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B.C. electric vehicle sales tops in North America

13% of all new light vehicle sales in B.C. in 2021 were zero-emission vehicles — the highest rate on the continent on a per capita basis
Premier John Horgan talks to electric car representatives in front of the B.C. legislature on Wednesday at a recap of British Columbia's efforts to transition to electric vehicles. DARREN STONE, TIMES COLONIST

The province rolled new electric vehicles to the front steps of the legislature on Wednesday, ­boasting that British Columbia now leads all North America jurisdictions in zero-emission vehicle sales.

George Heyman, minister of environment and climate change strategy, said 13% of all new light vehicle sales in B.C. in 2021 were zero-emission vehicles — the highest rate on the continent on a per capita basis — and first-quarter results this year show it’s increased to 17%.

“We’re doubling in two short years on the rate of [EV] take-up.” said Heyman.

Despite supply chain issues that have delayed deliveries of new EVs, Heyman said: “We want to accelerate that up-take.”

Heyman said the rapid adoption of electric vehicles is being noticed in the U.S., where last week in meetings with counterparts in Washington, Oregon and California, all made a point of highlighting B.C.’s lead — “even California,” said Heyman.

Blair Qualey, chief executive of the New Car Dealers Association of B.C., which also administers the province’s Clean B.C. vehicle rebate program, said despite the pandemic and supply chain issues, just over 18,000 rebate transactions were processed in 2021 — the highest in 10 years.

Late last year, the Victoria EV Association said ­manufacturers were struggling to keep up with demand and it is taking three months to a year to get a new EV, although used EVs are ­available.

The Clean B.C. rebate ­program offers rebates of up to $8,000 on 52 makes and models of electric vehicles.

Qualey said those incentives have been the major reason for increases in sales, but also noted the commitment of provincial and local ­governments to provide more access to public charging stations and to bring awareness about the benefits of zero-emission vehicle ­ownership.

“The course we have charted creates a path for continued success,” said Qualey. “It’s good for government, good for business and good for the environment.”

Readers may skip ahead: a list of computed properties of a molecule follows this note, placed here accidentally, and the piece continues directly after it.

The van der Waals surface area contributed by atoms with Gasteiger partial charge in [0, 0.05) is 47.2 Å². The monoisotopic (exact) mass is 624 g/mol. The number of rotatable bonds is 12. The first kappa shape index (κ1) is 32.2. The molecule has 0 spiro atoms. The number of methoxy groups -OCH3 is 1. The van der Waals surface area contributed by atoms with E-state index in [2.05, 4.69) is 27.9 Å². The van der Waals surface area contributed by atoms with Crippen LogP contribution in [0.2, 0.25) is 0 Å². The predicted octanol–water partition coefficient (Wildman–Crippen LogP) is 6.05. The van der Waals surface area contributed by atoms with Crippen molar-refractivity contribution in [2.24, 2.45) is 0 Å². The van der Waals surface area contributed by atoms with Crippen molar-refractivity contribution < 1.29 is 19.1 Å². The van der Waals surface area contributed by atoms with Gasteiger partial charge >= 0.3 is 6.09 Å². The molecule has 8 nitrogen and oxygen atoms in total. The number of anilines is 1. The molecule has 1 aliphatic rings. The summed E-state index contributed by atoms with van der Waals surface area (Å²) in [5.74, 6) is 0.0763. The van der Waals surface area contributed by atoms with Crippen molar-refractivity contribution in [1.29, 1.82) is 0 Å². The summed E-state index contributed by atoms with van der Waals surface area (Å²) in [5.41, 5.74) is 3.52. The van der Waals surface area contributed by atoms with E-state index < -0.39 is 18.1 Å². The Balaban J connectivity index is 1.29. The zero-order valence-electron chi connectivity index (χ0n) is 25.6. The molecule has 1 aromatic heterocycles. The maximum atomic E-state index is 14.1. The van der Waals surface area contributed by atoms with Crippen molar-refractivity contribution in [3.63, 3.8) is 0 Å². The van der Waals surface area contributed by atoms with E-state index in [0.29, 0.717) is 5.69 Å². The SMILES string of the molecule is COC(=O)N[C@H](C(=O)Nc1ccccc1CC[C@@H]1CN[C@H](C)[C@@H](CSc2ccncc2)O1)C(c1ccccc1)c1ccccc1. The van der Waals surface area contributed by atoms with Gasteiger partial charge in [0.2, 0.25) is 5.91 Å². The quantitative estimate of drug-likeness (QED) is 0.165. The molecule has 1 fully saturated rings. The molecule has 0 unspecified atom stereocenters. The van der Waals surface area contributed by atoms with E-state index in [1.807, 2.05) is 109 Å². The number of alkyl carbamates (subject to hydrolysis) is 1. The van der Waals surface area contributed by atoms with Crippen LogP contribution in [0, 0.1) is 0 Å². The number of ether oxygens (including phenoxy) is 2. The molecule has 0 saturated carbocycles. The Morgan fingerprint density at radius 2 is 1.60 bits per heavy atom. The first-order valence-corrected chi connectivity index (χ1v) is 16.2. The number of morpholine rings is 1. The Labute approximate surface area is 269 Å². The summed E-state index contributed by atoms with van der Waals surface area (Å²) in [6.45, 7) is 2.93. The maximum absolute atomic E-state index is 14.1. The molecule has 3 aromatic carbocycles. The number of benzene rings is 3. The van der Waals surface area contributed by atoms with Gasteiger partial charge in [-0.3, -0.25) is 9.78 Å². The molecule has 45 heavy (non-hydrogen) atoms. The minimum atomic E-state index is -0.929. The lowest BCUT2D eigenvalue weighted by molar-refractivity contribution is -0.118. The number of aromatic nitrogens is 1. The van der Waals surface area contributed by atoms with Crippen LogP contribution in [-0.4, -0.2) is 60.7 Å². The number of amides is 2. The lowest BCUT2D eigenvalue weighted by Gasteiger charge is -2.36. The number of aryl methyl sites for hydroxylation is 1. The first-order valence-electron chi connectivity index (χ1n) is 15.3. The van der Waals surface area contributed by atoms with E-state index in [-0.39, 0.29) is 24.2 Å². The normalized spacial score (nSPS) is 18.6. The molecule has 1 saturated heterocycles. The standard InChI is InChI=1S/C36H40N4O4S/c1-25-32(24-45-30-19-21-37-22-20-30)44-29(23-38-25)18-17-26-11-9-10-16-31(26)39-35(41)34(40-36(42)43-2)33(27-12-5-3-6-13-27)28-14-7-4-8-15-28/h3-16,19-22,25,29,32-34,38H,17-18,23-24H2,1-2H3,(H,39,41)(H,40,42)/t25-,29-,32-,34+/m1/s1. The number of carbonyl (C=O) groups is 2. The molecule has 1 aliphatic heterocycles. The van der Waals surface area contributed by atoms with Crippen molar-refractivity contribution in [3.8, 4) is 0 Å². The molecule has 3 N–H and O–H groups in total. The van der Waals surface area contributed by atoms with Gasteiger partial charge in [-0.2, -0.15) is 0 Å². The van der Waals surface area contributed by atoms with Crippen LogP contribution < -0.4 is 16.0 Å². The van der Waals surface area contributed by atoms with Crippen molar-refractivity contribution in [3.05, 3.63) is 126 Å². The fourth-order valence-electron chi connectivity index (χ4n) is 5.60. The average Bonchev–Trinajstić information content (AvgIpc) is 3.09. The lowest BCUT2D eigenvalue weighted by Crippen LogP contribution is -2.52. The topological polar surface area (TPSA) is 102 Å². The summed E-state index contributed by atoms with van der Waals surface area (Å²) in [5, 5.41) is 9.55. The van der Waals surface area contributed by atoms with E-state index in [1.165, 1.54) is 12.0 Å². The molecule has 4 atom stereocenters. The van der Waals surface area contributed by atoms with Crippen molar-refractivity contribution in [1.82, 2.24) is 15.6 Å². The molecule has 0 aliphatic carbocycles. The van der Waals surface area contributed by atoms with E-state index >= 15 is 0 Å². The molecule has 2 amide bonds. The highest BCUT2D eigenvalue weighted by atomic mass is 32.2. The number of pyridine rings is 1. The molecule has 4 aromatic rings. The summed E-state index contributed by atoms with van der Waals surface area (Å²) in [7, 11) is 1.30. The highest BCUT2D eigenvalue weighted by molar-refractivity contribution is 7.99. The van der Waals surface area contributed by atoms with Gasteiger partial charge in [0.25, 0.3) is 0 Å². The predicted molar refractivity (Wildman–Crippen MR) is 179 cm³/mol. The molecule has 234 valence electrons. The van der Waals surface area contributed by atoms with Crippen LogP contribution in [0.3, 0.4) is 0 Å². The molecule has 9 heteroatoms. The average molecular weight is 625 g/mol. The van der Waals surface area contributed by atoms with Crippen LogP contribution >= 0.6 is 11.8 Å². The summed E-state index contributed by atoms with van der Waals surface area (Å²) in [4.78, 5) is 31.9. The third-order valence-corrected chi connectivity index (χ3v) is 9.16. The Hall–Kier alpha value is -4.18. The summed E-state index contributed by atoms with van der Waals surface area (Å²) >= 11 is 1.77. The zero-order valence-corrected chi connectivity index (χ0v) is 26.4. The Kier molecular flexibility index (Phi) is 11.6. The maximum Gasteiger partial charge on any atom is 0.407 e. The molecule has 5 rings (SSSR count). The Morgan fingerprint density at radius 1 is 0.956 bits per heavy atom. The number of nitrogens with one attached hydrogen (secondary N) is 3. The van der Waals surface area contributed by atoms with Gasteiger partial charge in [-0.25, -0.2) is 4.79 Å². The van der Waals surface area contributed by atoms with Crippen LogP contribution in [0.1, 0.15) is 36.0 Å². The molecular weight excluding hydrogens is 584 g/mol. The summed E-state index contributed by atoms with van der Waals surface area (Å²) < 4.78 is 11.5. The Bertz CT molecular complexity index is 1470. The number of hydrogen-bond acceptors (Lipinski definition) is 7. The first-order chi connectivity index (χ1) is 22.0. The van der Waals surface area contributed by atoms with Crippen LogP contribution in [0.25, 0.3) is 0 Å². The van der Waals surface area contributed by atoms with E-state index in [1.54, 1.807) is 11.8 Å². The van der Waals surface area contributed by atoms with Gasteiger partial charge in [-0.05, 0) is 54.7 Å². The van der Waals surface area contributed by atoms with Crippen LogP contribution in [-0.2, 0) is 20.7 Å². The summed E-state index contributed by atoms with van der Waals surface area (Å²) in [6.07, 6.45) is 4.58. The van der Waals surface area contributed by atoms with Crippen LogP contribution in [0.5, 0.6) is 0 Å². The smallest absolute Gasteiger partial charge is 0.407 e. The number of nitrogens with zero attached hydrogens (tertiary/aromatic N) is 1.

The province said it had created about 3,000 charging stations by the end of 2021 and plans to have more than 10,000 by 2030.

Bruce Ralston, minister of energy, mines and low carbon innovation, said the province will also continue to invest in EV maintenance training programs. The British Columbia Institute of Technology launched the first training program in 2019 to provide Red Seal automotive technicians with the skills they need to work on EVs. In 2021, the program was expanded to Okanagan College, College of New Caledonia and Camosun College.

“We have had 24 technicians complete the electric vehicle technology and service course at Camosun College, with another 24 scheduled to complete by the end of the year,” said Patrick Jones, instructor and program leader at Camosun.

Julian Sale, who owns Motorize Electric Vehicles and operates sales lots of new and used electric vehicles in Sidney and View Royal, said the popularity of EVs is escalating. He sells between 20 and 30 vehicles a month, saying operating costs are often the magnet that draws new buyers, especially with gas prices at a record high.

“Two cents a kilometre is ­better than 50 cents a kilometre,” he said.

Sale said first-time buyers are on average a more mature demographic because the cost of EVs is rising — “easily about 10 grand higher than last year,” said Sale, noting that inflation and inventory challenges are major reasons.

“The 20- and 30-somethings can’t afford a $50,000 car,” he said.

Sale said governments should invest in training, the mining of materials that make EV systems and bring manufacturing of the parts to Canada — and leave charging stations to the private sector. He said service stations such as Petro Canada are already developing a coast-to-coast charging strategy and others will follow the demand.

The EV sector is reliant on components from all over the world, which is delaying the manufacturing and delivery of EVs, he said.

The New Car Dealer ­Association of B.C. presented Green Star Dealer Awards to recognize new car dealers in the Vancouver Island region who have recorded the ­highest number of zero-emission ­vehicle sales, across all brands — though no numbers were ­provided.

The CleanBC Go Electric Green Star Dealer Award winners were Victoria Hyundai, which won the top battery electric vehicle sales award, and Jim Pattison Toyota Victoria, winner of the top plug-in hybrid electric vehicle sales award.

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